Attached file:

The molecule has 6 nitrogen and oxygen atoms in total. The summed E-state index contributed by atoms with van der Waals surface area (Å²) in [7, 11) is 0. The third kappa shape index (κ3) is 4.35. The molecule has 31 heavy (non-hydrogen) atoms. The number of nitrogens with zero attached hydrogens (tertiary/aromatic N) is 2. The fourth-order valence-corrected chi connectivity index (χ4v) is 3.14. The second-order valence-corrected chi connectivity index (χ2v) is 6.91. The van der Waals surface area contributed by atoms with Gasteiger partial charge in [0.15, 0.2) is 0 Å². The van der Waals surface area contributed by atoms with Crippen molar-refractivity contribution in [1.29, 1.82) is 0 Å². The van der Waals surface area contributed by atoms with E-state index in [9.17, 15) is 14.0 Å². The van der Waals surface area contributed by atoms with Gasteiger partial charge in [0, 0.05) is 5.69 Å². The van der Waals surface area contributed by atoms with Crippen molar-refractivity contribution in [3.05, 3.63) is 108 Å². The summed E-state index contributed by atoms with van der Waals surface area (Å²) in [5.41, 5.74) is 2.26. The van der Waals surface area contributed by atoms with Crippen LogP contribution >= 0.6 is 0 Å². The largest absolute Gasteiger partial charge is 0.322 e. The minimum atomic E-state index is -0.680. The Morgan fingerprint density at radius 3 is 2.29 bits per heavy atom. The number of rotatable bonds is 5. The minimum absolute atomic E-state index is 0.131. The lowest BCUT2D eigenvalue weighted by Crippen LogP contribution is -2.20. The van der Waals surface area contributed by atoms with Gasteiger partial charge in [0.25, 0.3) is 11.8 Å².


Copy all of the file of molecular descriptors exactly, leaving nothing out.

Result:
The molecule has 6 nitrogen and oxygen atoms in total. The summed E-state index contributed by atoms with van der Waals surface area (Å²) in [7, 11) is 0. The third kappa shape index (κ3) is 4.35. The molecule has 31 heavy (non-hydrogen) atoms. The number of nitrogens with zero attached hydrogens (tertiary/aromatic N) is 2. The fourth-order valence-corrected chi connectivity index (χ4v) is 3.14. The second-order valence-corrected chi connectivity index (χ2v) is 6.91. The van der Waals surface area contributed by atoms with Gasteiger partial charge in [0.15, 0.2) is 0 Å². The van der Waals surface area contributed by atoms with Crippen molar-refractivity contribution in [1.29, 1.82) is 0 Å². The van der Waals surface area contributed by atoms with E-state index in [9.17, 15) is 14.0 Å². The van der Waals surface area contributed by atoms with Gasteiger partial charge in [0, 0.05) is 5.69 Å². The van der Waals surface area contributed by atoms with Crippen molar-refractivity contribution in [3.05, 3.63) is 108 Å². The summed E-state index contributed by atoms with van der Waals surface area (Å²) in [5.41, 5.74) is 2.26. The van der Waals surface area contributed by atoms with Crippen LogP contribution >= 0.6 is 0 Å². The largest absolute Gasteiger partial charge is 0.322 e. The minimum atomic E-state index is -0.680. The Morgan fingerprint density at radius 3 is 2.29 bits per heavy atom. The number of rotatable bonds is 5. The minimum absolute atomic E-state index is 0.131. The lowest BCUT2D eigenvalue weighted by Crippen LogP contribution is -2.20. The van der Waals surface area contributed by atoms with Gasteiger partial charge in [0.25, 0.3) is 11.8 Å².